Manhattan? My favourite place in the world! I don't know if I'm gonna still say this after I'm 60 but I love it now, have always loved it actually. I live in Cyprus and I trip to NY is neither cheap nor short but I've been there 3 times alreayd, so you can imagine how much I love it! My first two times where in the summer (crowded, crowded, crowded) but the third time was last November. Believe me, the city was totally different! The changing colour of the leaves in Central Park, the vibrant city being calm at the same time, the locals who were unexpectedly nicer... My husband and I definitely enjoyed NY in fall better. It is highly recommended.

  • BruceDunning's Profile Photo
    Feb 28, 2012 at 10:49 AM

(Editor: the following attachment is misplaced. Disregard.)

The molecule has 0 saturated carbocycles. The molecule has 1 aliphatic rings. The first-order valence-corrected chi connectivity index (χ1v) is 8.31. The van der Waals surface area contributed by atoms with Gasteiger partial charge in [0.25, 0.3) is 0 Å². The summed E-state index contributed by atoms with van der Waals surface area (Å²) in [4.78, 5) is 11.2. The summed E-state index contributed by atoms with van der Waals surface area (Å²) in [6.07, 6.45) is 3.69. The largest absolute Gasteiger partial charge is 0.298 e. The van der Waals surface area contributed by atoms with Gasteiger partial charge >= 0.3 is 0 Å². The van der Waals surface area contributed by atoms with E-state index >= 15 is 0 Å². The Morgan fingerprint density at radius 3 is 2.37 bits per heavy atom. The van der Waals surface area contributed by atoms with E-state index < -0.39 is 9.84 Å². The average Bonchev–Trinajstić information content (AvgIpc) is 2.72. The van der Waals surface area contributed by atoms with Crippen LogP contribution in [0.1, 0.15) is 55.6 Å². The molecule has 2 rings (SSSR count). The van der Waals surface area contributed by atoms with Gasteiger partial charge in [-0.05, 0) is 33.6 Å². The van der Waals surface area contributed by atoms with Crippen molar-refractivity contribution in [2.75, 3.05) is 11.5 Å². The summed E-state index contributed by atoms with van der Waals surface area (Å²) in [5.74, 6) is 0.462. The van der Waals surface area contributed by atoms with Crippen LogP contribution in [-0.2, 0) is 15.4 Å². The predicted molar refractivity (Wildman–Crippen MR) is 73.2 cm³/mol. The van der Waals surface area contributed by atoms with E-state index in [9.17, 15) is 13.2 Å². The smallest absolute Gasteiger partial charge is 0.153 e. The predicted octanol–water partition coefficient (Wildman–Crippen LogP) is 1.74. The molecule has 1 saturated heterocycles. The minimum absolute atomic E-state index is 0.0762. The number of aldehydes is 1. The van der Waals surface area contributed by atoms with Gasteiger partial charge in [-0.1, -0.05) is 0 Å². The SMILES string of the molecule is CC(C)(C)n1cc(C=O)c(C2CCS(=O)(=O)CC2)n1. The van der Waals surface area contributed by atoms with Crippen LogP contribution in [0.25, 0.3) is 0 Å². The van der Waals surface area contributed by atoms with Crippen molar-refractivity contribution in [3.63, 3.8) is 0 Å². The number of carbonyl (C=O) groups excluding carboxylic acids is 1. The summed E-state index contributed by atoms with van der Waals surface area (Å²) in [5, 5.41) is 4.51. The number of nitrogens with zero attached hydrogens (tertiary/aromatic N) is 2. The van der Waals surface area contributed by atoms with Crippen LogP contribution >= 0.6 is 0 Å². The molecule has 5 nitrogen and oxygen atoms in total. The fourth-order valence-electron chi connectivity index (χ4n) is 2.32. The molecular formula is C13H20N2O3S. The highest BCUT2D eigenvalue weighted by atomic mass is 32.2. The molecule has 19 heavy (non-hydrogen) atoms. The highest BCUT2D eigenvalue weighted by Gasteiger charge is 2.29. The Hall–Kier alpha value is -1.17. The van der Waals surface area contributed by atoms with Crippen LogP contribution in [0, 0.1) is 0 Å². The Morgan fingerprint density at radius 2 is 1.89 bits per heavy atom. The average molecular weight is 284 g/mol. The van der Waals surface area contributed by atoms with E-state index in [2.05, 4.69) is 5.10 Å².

I reads like you took in Manhatten and wore off some shoe rubber to "boot". It really is a vibrant area, compared to the burroughs, but way to crowded and upscale and diverse for me. Glad you got to see our #1 city of people.

  • ViajesdelMundo's Profile Photo
    Nov 12, 2011 at 10:22 AM

    well, finally! spending an overnight in NYC on my way back from Israel and Jordan, but hoping that since it will be early Dec. that I have clothes that are warm enuf! also hope to get into my hotel early, as I will arr 6am after overnight flight fr TelAviv and all day playing tourist in Amman--ugh! but then a small VT dinner meet!

  • Paris92's Profile Photo
    Sep 7, 2011 at 5:05 PM

    Great pages--I grew up about four blocks from Madison Square Park--used to be a druggie gathering place. Can't believe what it's become!

  • hawkhead's Profile Photo
    Aug 21, 2011 at 6:43 AM

    Next time you will have to go in winter - not so much for the heat issue but really to see how life is lived in the deep freeze!


“'Take clothes you can layer....' :-)”